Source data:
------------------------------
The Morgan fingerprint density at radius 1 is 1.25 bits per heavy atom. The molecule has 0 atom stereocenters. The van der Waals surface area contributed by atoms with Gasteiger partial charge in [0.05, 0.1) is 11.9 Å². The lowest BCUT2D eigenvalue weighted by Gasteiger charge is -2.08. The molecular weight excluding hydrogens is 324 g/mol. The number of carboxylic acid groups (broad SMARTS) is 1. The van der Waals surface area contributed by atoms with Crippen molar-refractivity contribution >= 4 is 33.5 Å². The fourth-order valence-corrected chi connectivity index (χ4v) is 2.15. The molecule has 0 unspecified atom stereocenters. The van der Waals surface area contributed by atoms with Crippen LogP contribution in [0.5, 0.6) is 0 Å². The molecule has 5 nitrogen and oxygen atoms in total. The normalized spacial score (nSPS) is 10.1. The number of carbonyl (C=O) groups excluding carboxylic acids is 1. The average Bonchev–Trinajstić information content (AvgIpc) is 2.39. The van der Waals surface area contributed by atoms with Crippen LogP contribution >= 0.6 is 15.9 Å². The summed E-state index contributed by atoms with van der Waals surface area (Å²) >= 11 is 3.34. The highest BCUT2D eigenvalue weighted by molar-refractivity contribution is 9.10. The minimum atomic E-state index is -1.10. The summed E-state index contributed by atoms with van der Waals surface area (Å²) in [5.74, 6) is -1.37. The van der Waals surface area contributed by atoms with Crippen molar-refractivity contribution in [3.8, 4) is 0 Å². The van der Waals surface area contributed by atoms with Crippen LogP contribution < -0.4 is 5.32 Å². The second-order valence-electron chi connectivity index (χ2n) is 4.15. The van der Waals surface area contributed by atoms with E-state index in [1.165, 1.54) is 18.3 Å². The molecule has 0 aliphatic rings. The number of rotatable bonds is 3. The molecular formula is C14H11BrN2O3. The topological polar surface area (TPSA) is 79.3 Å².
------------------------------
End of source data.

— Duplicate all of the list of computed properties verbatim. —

The Morgan fingerprint density at radius 1 is 1.25 bits per heavy atom. The molecule has 0 atom stereocenters. The van der Waals surface area contributed by atoms with Gasteiger partial charge in [0.05, 0.1) is 11.9 Å². The lowest BCUT2D eigenvalue weighted by Gasteiger charge is -2.08. The molecular weight excluding hydrogens is 324 g/mol. The number of carboxylic acid groups (broad SMARTS) is 1. The van der Waals surface area contributed by atoms with Crippen molar-refractivity contribution >= 4 is 33.5 Å². The fourth-order valence-corrected chi connectivity index (χ4v) is 2.15. The molecule has 0 unspecified atom stereocenters. The van der Waals surface area contributed by atoms with Crippen LogP contribution in [0.5, 0.6) is 0 Å². The molecule has 5 nitrogen and oxygen atoms in total. The normalized spacial score (nSPS) is 10.1. The number of carbonyl (C=O) groups excluding carboxylic acids is 1. The average Bonchev–Trinajstić information content (AvgIpc) is 2.39. The van der Waals surface area contributed by atoms with Crippen LogP contribution >= 0.6 is 15.9 Å². The summed E-state index contributed by atoms with van der Waals surface area (Å²) >= 11 is 3.34. The highest BCUT2D eigenvalue weighted by molar-refractivity contribution is 9.10. The minimum atomic E-state index is -1.10. The summed E-state index contributed by atoms with van der Waals surface area (Å²) in [5.74, 6) is -1.37. The van der Waals surface area contributed by atoms with Crippen molar-refractivity contribution in [3.8, 4) is 0 Å². The van der Waals surface area contributed by atoms with Crippen LogP contribution < -0.4 is 5.32 Å². The second-order valence-electron chi connectivity index (χ2n) is 4.15. The van der Waals surface area contributed by atoms with E-state index in [1.165, 1.54) is 18.3 Å². The molecule has 0 aliphatic rings. The number of rotatable bonds is 3. The molecular formula is C14H11BrN2O3. The topological polar surface area (TPSA) is 79.3 Å².